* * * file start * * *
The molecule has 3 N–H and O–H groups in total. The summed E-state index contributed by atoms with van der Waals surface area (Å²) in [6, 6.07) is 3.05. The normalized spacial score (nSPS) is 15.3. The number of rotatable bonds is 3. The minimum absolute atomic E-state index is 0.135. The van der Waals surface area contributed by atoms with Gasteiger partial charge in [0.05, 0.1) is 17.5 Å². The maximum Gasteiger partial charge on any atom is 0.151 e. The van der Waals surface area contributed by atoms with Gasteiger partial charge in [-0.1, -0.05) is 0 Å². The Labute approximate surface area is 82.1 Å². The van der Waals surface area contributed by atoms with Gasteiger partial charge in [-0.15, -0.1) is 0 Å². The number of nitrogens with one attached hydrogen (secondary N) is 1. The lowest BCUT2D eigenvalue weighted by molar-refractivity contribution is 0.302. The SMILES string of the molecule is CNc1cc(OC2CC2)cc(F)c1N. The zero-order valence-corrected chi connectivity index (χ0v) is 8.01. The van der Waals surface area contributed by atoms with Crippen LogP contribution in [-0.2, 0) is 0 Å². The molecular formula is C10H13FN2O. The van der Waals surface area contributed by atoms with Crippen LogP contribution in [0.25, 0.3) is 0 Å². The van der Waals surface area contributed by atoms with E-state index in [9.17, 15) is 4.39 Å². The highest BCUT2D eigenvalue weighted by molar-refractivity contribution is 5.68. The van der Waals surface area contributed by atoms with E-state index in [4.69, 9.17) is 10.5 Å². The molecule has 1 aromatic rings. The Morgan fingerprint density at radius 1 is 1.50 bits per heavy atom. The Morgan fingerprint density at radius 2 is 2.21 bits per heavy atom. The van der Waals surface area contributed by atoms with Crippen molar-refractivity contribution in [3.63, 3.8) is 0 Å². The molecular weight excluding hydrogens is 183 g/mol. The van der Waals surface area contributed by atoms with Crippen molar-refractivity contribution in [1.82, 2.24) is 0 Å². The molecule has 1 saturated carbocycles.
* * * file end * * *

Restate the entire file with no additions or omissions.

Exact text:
The molecule has 3 N–H and O–H groups in total. The summed E-state index contributed by atoms with van der Waals surface area (Å²) in [6, 6.07) is 3.05. The normalized spacial score (nSPS) is 15.3. The number of rotatable bonds is 3. The minimum absolute atomic E-state index is 0.135. The van der Waals surface area contributed by atoms with Gasteiger partial charge in [0.05, 0.1) is 17.5 Å². The maximum Gasteiger partial charge on any atom is 0.151 e. The van der Waals surface area contributed by atoms with Gasteiger partial charge in [-0.1, -0.05) is 0 Å². The Labute approximate surface area is 82.1 Å². The van der Waals surface area contributed by atoms with Gasteiger partial charge in [-0.15, -0.1) is 0 Å². The number of nitrogens with one attached hydrogen (secondary N) is 1. The lowest BCUT2D eigenvalue weighted by molar-refractivity contribution is 0.302. The SMILES string of the molecule is CNc1cc(OC2CC2)cc(F)c1N. The zero-order valence-corrected chi connectivity index (χ0v) is 8.01. The van der Waals surface area contributed by atoms with Crippen LogP contribution in [-0.2, 0) is 0 Å². The molecular formula is C10H13FN2O. The van der Waals surface area contributed by atoms with Crippen LogP contribution in [0.25, 0.3) is 0 Å². The van der Waals surface area contributed by atoms with E-state index in [9.17, 15) is 4.39 Å². The highest BCUT2D eigenvalue weighted by molar-refractivity contribution is 5.68. The van der Waals surface area contributed by atoms with E-state index in [4.69, 9.17) is 10.5 Å². The molecule has 1 aromatic rings. The Morgan fingerprint density at radius 1 is 1.50 bits per heavy atom. The Morgan fingerprint density at radius 2 is 2.21 bits per heavy atom. The van der Waals surface area contributed by atoms with Crippen molar-refractivity contribution in [3.63, 3.8) is 0 Å². The molecular weight excluding hydrogens is 183 g/mol. The van der Waals surface area contributed by atoms with Crippen molar-refractivity contribution in [1.82, 2.24) is 0 Å². The molecule has 1 saturated carbocycles.